This article was published in the February 2013 edition of the Canadian MoneySaver, and is posted here with permission. For more information visit www.canadianmoneysaver.ca
Most investors would never buy a corporate bond yielding 10%. They would understand that a high yield in this low-interest rate environment would be a risky investment. They would likely lose some or all of their investment. But many investors who do not understand the risks of high yield, will buy dividend stocks paying 8% or 10%+ yields, double or triple what blue chips are currently paying at 3% to 4.5%. While high-yield stocks are not junk bonds, they do inherently carry much more risk than their blue-chip counterparts. Many investors simply focus on yield, not understanding the risks involved with these types of stocks. In this two-part series, I hope to illustrate some of these risks.
What is a High Yield Stock?
Wikipedia defines a high-yield stock as “a stock whose dividend yield is higher than the yield of any benchmark average. “ That’s a pretty relative measure, since many blue chip stocks have a higher yield when compared to their peers. But most investors would agree anything over a 10% dividend yield is a high yield stock. It’s the nebulous area between 5% and 10% dividend yields where investors also need to be more cautious.
I define a high-yield stock as any stock whose yield is double or higher the average in its sector. For example, Pengrowth Energy (PGF) has a current yield of 9.5%. In comparison, the current yield of the BMO TSX Equal Weight Oil & Gas ETF (ZEO) is 3.92%. As another example, AGF Management (AGF) has a current whopping dividend yield of 11.74%. In comparison, iShares S&P/TSX Financials Capped Index Fund (XFN) has a current distribution yield of 3.5%. Therefore, I consider both AGF and PGF as high-yield stocks.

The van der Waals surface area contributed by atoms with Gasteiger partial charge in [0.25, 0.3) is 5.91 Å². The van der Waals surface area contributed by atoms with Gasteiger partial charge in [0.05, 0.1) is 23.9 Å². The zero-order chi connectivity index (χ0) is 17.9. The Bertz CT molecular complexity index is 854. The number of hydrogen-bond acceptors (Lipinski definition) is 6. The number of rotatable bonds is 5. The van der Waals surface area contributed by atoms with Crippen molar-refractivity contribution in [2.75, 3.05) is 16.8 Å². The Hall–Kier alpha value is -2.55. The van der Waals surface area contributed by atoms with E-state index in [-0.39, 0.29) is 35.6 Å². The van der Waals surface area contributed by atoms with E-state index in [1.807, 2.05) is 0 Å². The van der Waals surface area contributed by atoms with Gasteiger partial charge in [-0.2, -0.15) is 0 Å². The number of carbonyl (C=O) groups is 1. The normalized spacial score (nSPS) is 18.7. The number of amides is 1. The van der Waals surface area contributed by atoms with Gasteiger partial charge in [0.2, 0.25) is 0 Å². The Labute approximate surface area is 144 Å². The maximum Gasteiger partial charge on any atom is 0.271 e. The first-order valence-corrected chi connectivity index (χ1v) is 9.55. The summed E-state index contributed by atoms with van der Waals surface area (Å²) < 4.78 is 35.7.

As a general rule of thumb, The Ninja says:
A large-cap should never pay more than a 5% dividend yield.
A small-cap should never pay more than a 7% dividend yield.
A company with a 10%+ yield is a speculative investment.
The Lure of High Yield
The point of dividend investing is to invest in stable and profitable companies that pay a portion of their profits to shareholders. Those profits are distributed as dividends. A profitable and stable company will pay out a reasonable dividend yield and also increase that payout over time. Companies like McDonald’s (MCD) and Coca-Cola (KO) do not need to offer a high dividend yield to attract investors. Their branding and global recognition, economic moats, combined with stable earnings are their selling points.
A smaller-cap company may initially offer a higher yield to attract investors. Otherwise, no investor would want to invest in the company in the first place. Therefore, higher-yield stocks are inherently more risky from the onset. However, the higher yield is usually the result of other factors, such as a declining share price.
When you buy a company with a high dividend yield, you are taking on more risk in return for the higher yield. That’s the trade-off. If you are being paid a high yield to own a company then you will likely see less growth, more volatility in the share price, and take on all the inherent risks of owning that company. Those risks can include low profit margins, negative earnings, as well as high debt. Since they may also pay out a large portion of their earnings out to shareholders, there is little room left for dividend growth or an increase in share price. There is usually the looming threat of a dividend cut.
As mentioned previously, high-yield stocks are far more volatile, and their share price can turn dramatically on missed earnings or sudden economic shifts. We’ve seen that recently with junior oil and gas companies. As companies with high dividend yields are more vulnerable to economic shifts, they can often be hit before broad market sell-offs. This can have a big impact on your portfolio returns, when their share price suddenly plunges. Unless you understand the company and the company industry in-depth, then high-yield stocks are likely to get you in trouble more times than not. There is simply no free lunch with a high-yield stock.